The ASUS ROG Mothership takes a remarkable position in this list of unusual laptops in my time. The hybrid is undeniably an ASUS, with black polished aluminum and a huge backlit Republic of Gamers (ROG) logo toward the bottom of the lid. The top of the lid is devoted to venting, with several medium-sized slots arranged in an alien-like geometric pattern. If you look closely, you can see lettering carved into the frame, as if it’s some hidden code that will open the universe.
We are referring to the part of the Mothership that houses the show as the lid, which is quite counterintuitive. It’s so big that we wouldn’t blame you for thinking it’s the system’s undercarriage. The system’s bottom is slightly lighter than the central part, weighing 2.6 pounds versus the 8-pound top. It, too, has a large backlit ROG logo in the top-right corner, where an exterior logo would be anticipated.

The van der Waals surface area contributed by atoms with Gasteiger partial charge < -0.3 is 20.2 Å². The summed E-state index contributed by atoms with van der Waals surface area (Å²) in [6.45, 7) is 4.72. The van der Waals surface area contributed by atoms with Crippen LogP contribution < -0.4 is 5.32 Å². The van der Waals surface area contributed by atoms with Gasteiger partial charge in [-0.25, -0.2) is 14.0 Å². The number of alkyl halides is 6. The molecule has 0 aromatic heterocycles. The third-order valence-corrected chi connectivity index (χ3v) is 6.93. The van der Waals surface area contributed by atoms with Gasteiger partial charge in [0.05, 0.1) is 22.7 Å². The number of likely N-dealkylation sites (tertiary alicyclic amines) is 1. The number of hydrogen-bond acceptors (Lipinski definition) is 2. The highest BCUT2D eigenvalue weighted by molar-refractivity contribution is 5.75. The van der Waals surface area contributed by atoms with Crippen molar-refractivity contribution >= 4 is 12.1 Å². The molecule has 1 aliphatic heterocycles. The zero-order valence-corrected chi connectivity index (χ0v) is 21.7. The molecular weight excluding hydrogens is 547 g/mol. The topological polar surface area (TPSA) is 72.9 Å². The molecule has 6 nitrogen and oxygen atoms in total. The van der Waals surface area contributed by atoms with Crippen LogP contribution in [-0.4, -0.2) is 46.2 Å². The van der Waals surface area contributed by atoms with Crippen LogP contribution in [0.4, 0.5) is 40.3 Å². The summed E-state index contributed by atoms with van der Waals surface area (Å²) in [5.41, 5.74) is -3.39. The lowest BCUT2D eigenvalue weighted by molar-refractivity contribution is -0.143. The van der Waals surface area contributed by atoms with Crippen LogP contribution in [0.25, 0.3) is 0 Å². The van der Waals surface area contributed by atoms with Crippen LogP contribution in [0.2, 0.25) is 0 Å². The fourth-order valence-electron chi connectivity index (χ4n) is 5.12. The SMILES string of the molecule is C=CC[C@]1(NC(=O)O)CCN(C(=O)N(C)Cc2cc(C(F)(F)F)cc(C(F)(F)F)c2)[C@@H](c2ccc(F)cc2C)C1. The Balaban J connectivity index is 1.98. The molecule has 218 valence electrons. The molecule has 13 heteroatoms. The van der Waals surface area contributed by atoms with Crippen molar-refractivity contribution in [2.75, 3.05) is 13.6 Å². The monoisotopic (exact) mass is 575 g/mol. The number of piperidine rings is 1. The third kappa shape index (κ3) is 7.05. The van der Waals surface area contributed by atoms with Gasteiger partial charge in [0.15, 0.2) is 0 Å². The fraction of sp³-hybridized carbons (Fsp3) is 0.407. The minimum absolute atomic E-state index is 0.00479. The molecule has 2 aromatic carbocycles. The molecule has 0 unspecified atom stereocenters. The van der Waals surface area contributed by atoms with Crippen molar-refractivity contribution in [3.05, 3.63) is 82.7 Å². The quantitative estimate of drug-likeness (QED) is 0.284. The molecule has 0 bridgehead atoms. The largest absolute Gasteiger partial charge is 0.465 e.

To uncover the interior of a laptop, you typically pick up the system’s lightest component. There is no such thing as an ASUS ROG Mothership. You will have to raise the hybrid so that the kickstand that supports the actual lid can be used. The front panel is then gently lowered, revealing the keyboard and another big ROG emblem occupying the top of the keyboard deck.
The ASUS ROG Mothership weighs a back-ache-inducing 10.6 pounds with the keyboard connected to the monitor. It’s a big load to carry on the subway, but it’s doable if your bag and back are up to the challenge. It weighs 9.9 pounds and is only marginally heavier than the MSI GT76 Titan. At 8.5 pounds, the Alienware Area-51m (16.1 x 15.9 x 1.11.7 inches) is the lightest of the lot.